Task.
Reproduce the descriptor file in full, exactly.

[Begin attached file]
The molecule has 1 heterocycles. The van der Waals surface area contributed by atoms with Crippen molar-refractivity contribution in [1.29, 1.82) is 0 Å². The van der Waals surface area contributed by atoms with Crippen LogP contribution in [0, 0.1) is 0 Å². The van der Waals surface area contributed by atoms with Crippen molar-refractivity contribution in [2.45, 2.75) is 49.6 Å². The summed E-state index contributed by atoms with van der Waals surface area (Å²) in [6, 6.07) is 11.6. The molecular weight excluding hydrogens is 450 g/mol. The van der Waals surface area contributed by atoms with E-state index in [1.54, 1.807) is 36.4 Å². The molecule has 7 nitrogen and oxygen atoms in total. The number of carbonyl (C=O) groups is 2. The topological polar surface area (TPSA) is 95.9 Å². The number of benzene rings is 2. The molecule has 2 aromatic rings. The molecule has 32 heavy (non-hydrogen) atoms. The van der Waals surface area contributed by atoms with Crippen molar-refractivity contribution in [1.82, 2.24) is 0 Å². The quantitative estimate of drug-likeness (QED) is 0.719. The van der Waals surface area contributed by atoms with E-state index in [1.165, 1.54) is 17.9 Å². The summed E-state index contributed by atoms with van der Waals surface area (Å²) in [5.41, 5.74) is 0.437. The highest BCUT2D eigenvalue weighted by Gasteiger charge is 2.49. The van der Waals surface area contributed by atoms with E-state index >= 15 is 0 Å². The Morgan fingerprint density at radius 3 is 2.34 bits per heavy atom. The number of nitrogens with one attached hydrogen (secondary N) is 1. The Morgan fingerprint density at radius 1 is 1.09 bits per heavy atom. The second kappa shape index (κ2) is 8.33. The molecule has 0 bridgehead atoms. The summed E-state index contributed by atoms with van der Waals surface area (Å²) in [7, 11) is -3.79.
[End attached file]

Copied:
The molecule has 1 heterocycles. The van der Waals surface area contributed by atoms with Crippen molar-refractivity contribution in [1.29, 1.82) is 0 Å². The van der Waals surface area contributed by atoms with Crippen LogP contribution in [0, 0.1) is 0 Å². The van der Waals surface area contributed by atoms with Crippen molar-refractivity contribution in [2.45, 2.75) is 49.6 Å². The summed E-state index contributed by atoms with van der Waals surface area (Å²) in [6, 6.07) is 11.6. The molecular weight excluding hydrogens is 450 g/mol. The van der Waals surface area contributed by atoms with E-state index in [1.54, 1.807) is 36.4 Å². The molecule has 7 nitrogen and oxygen atoms in total. The number of carbonyl (C=O) groups is 2. The topological polar surface area (TPSA) is 95.9 Å². The number of benzene rings is 2. The molecule has 2 aromatic rings. The molecule has 32 heavy (non-hydrogen) atoms. The van der Waals surface area contributed by atoms with Crippen molar-refractivity contribution in [1.82, 2.24) is 0 Å². The quantitative estimate of drug-likeness (QED) is 0.719. The van der Waals surface area contributed by atoms with E-state index in [1.165, 1.54) is 17.9 Å². The summed E-state index contributed by atoms with van der Waals surface area (Å²) in [5.41, 5.74) is 0.437. The highest BCUT2D eigenvalue weighted by Gasteiger charge is 2.49. The van der Waals surface area contributed by atoms with E-state index >= 15 is 0 Å². The Morgan fingerprint density at radius 3 is 2.34 bits per heavy atom. The number of nitrogens with one attached hydrogen (secondary N) is 1. The Morgan fingerprint density at radius 1 is 1.09 bits per heavy atom. The second kappa shape index (κ2) is 8.33. The molecule has 0 bridgehead atoms. The summed E-state index contributed by atoms with van der Waals surface area (Å²) in [7, 11) is -3.79.